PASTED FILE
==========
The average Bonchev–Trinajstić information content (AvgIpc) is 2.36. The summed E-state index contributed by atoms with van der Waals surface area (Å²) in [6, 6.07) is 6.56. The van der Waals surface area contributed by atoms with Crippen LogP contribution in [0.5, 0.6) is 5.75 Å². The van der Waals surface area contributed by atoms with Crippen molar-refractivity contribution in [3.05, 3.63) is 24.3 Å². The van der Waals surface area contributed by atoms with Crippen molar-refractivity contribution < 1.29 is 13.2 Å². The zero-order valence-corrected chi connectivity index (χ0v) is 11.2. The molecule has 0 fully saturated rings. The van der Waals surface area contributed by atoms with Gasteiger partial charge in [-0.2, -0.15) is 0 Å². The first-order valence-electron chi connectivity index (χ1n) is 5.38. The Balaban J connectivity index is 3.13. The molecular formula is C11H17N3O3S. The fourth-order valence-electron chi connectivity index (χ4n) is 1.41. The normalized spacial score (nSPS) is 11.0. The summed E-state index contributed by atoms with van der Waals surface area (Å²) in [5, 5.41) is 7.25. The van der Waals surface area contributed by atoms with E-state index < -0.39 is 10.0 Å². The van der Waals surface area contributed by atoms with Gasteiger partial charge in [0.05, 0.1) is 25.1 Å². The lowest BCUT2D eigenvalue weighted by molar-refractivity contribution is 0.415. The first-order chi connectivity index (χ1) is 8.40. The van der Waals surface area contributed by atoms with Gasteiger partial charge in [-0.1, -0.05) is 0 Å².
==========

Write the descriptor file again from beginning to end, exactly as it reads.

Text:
The average Bonchev–Trinajstić information content (AvgIpc) is 2.36. The summed E-state index contributed by atoms with van der Waals surface area (Å²) in [6, 6.07) is 6.56. The van der Waals surface area contributed by atoms with Crippen LogP contribution in [0.5, 0.6) is 5.75 Å². The van der Waals surface area contributed by atoms with Crippen molar-refractivity contribution in [3.05, 3.63) is 24.3 Å². The van der Waals surface area contributed by atoms with Crippen molar-refractivity contribution < 1.29 is 13.2 Å². The zero-order valence-corrected chi connectivity index (χ0v) is 11.2. The molecule has 0 fully saturated rings. The van der Waals surface area contributed by atoms with Gasteiger partial charge in [-0.2, -0.15) is 0 Å². The first-order valence-electron chi connectivity index (χ1n) is 5.38. The Balaban J connectivity index is 3.13. The molecular formula is C11H17N3O3S. The fourth-order valence-electron chi connectivity index (χ4n) is 1.41. The normalized spacial score (nSPS) is 11.0. The summed E-state index contributed by atoms with van der Waals surface area (Å²) in [5, 5.41) is 7.25. The van der Waals surface area contributed by atoms with E-state index < -0.39 is 10.0 Å². The van der Waals surface area contributed by atoms with Gasteiger partial charge in [0.05, 0.1) is 25.1 Å². The lowest BCUT2D eigenvalue weighted by molar-refractivity contribution is 0.415. The first-order chi connectivity index (χ1) is 8.40. The van der Waals surface area contributed by atoms with Gasteiger partial charge in [-0.1, -0.05) is 0 Å².